The first case of GA was described in 1701 by Lemery [1, 4]. GA is a rare congenital malformation with an incidence of 10–65 per 100,000 [1, 2, 3, 6]. It is more common in females with 3 : 1 ratio . Most cases are sporadic (around 70%), and there is very little literature on any familial links . The first literature review of GA was published in 1988 by Bennion et al. , who at the time categorized GA into 3 types after reviewing 12 patients at their health system and applied the same principles to an additional 382 patients from the literature. The 3 categories are as follows: (a) patients with multiple fetal anomalies, this group commonly dies of other congenital defects; (b) the asymptomatic group, an incidental finding at autopsy; and (c) the symptomatic group, which usually presents with a clinical picture suggesting biliary disease. The mechanism of GA is attributed likely to a failure of the common bile duct bud to proliferate or canalize to develop into the cystic duct and gallbladder in the 5th gestational week . Our patient falls into the 3rd category, of which 50% of the cases of GA are assigned in this group .
The challenge still presents in establishing the diagnosis of GA before the patient undergoes unnecessary operation, whether laparoscopic or with laparotomy. The symptomatic patients typically present with biliary colic-postprandial pain in the abdomen, associated sometimes with nausea and vomiting. The main reason of diagnostic complications is a “constricted, shrunken gallbladder” and sometimes hyperechogenic shadows seen by radiologists under ultrasonography, findings which are misinterpreted and then considered as gallstones. The patient is mistakenly diagnosed with cholelithiasis and later is operated on. These false positive ultrasonography findings have been previously described as possible duodenal wall and gas shadows by Hammond . Our case reiterates this typical mistake, which was described in an almost identical manner by Pipa et al. . A HIDA scan helps to further confirm the false positive diagnosis of acute cholecystitis, “nonvisualization” of the gallbladder, which is in fact, absent. The dilemma remains how to avoid unnecessary surgery, and how GA can be diagnosed before surgery. Malde in 2010 presented an algorithm for the cases which are manifested with similar symptoms as biliary colic . According to this algorithm, it is necessary to perform another radiological investigation, such as MRCP, computed tomography (CT), endoscopic retrograde cholangiopancreatography (ERCP), and endoscopic ultrasound, if it is impossible to visualize the gallbladder under abdominal ultrasound, or if it is seen as shrunk with a description of chronic cholelithiasis [3, 1]. The diagnosis of GA is helped by the above-listed examinations, which could be treated conservatively. From all of these methods, MRCP is the diagnostic test of choice, taking into consideration its informative character in the diagnosis of GA and it being a noninvasive test. We think that the other three methods should be chosen if MRCP could not be performed or contraindicated.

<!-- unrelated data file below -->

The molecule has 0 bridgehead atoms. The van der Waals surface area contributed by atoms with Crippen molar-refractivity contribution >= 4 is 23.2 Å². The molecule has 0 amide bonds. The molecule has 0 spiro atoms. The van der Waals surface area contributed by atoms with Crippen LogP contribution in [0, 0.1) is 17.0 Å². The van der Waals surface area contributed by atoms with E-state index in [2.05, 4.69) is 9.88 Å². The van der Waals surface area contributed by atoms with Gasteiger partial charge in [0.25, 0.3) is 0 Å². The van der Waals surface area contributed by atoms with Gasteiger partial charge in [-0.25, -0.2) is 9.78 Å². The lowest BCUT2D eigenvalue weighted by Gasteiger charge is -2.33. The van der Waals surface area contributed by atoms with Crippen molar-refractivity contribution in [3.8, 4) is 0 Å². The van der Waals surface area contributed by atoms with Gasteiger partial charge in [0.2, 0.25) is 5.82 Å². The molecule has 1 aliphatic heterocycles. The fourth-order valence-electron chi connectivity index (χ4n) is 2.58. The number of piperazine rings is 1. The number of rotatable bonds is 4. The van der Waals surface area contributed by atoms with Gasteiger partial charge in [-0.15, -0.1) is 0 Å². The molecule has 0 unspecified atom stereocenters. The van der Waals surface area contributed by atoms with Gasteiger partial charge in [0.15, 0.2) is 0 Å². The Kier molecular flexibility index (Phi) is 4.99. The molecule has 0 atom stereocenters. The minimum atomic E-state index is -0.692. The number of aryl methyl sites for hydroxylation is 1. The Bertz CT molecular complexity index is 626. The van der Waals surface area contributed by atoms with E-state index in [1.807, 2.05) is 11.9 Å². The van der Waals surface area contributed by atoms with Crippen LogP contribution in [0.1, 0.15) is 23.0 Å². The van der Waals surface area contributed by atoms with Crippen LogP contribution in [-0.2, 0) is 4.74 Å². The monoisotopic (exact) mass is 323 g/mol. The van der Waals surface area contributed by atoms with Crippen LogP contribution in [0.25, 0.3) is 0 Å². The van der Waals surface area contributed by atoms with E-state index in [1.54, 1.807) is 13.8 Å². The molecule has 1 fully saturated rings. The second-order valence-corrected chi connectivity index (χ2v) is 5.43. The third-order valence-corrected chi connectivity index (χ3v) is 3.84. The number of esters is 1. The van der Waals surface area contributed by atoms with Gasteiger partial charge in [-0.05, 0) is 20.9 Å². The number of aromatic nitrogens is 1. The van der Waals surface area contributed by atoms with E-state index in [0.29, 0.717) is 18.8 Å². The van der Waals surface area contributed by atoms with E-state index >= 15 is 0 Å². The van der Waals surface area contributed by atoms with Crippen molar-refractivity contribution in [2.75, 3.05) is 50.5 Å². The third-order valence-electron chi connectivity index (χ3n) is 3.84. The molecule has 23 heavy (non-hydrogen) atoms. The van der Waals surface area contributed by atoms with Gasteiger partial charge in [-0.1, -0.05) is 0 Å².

The diagnosis of GA should be considered in cases where diagnosis is inconclusive from the usual standard of care investigation, ultrasound. When a shrunken/contracted gallbladder is detected on ultrasound, additional radiological examinations are required. MRCP is considered as the diagnostic test of choice. If a HIDA scan was performed, the “nonvisualization” of the gallbladder should further prompt MRCP. If the clinical diagnosis of GA was made, management for asymptomatic patients is usually conservative with smooth muscle relaxants without the need for surgical operation.
This abstract was presented in the 2020 Annual Meeting of the Society of General Internal Medicine.
Conflicts of Interest
The authors declare that they have no conflicts of interest.